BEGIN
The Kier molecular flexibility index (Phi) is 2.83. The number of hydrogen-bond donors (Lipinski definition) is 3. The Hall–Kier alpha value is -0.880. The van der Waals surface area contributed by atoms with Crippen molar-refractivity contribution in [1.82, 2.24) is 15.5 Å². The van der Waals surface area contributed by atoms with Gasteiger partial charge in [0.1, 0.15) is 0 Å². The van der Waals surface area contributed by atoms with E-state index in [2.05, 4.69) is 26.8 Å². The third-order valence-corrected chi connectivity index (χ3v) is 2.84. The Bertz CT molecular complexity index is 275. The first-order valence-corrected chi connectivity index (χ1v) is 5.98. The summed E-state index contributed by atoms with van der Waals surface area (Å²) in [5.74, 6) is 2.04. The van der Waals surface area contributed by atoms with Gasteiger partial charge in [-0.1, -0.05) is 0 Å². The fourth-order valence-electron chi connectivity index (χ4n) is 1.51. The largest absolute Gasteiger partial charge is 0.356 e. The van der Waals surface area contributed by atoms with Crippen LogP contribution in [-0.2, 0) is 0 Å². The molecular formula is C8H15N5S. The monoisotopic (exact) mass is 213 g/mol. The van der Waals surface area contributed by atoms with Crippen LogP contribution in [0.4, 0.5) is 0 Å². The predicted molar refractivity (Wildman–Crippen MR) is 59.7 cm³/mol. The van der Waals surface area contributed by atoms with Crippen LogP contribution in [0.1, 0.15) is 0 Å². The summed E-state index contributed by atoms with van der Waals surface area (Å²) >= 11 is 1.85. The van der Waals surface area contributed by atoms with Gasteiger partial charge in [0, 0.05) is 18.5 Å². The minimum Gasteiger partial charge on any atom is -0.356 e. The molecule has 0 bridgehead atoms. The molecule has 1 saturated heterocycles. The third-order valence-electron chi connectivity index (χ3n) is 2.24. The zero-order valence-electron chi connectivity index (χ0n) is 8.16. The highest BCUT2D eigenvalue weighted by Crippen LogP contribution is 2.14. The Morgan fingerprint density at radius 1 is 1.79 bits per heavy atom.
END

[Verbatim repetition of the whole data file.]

The Kier molecular flexibility index (Phi) is 2.83. The number of hydrogen-bond donors (Lipinski definition) is 3. The Hall–Kier alpha value is -0.880. The van der Waals surface area contributed by atoms with Crippen molar-refractivity contribution in [1.82, 2.24) is 15.5 Å². The van der Waals surface area contributed by atoms with Gasteiger partial charge in [0.1, 0.15) is 0 Å². The van der Waals surface area contributed by atoms with E-state index in [2.05, 4.69) is 26.8 Å². The third-order valence-corrected chi connectivity index (χ3v) is 2.84. The Bertz CT molecular complexity index is 275. The first-order valence-corrected chi connectivity index (χ1v) is 5.98. The summed E-state index contributed by atoms with van der Waals surface area (Å²) in [5.74, 6) is 2.04. The van der Waals surface area contributed by atoms with Gasteiger partial charge in [-0.1, -0.05) is 0 Å². The fourth-order valence-electron chi connectivity index (χ4n) is 1.51. The largest absolute Gasteiger partial charge is 0.356 e. The van der Waals surface area contributed by atoms with Crippen LogP contribution in [-0.2, 0) is 0 Å². The molecular formula is C8H15N5S. The monoisotopic (exact) mass is 213 g/mol. The van der Waals surface area contributed by atoms with Crippen LogP contribution in [0.4, 0.5) is 0 Å². The predicted molar refractivity (Wildman–Crippen MR) is 59.7 cm³/mol. The van der Waals surface area contributed by atoms with Crippen LogP contribution in [0.1, 0.15) is 0 Å². The summed E-state index contributed by atoms with van der Waals surface area (Å²) >= 11 is 1.85. The van der Waals surface area contributed by atoms with Gasteiger partial charge in [0, 0.05) is 18.5 Å². The minimum Gasteiger partial charge on any atom is -0.356 e. The molecule has 0 bridgehead atoms. The molecule has 1 saturated heterocycles. The third-order valence-electron chi connectivity index (χ3n) is 2.24. The zero-order valence-electron chi connectivity index (χ0n) is 8.16. The highest BCUT2D eigenvalue weighted by Crippen LogP contribution is 2.14. The Morgan fingerprint density at radius 1 is 1.79 bits per heavy atom.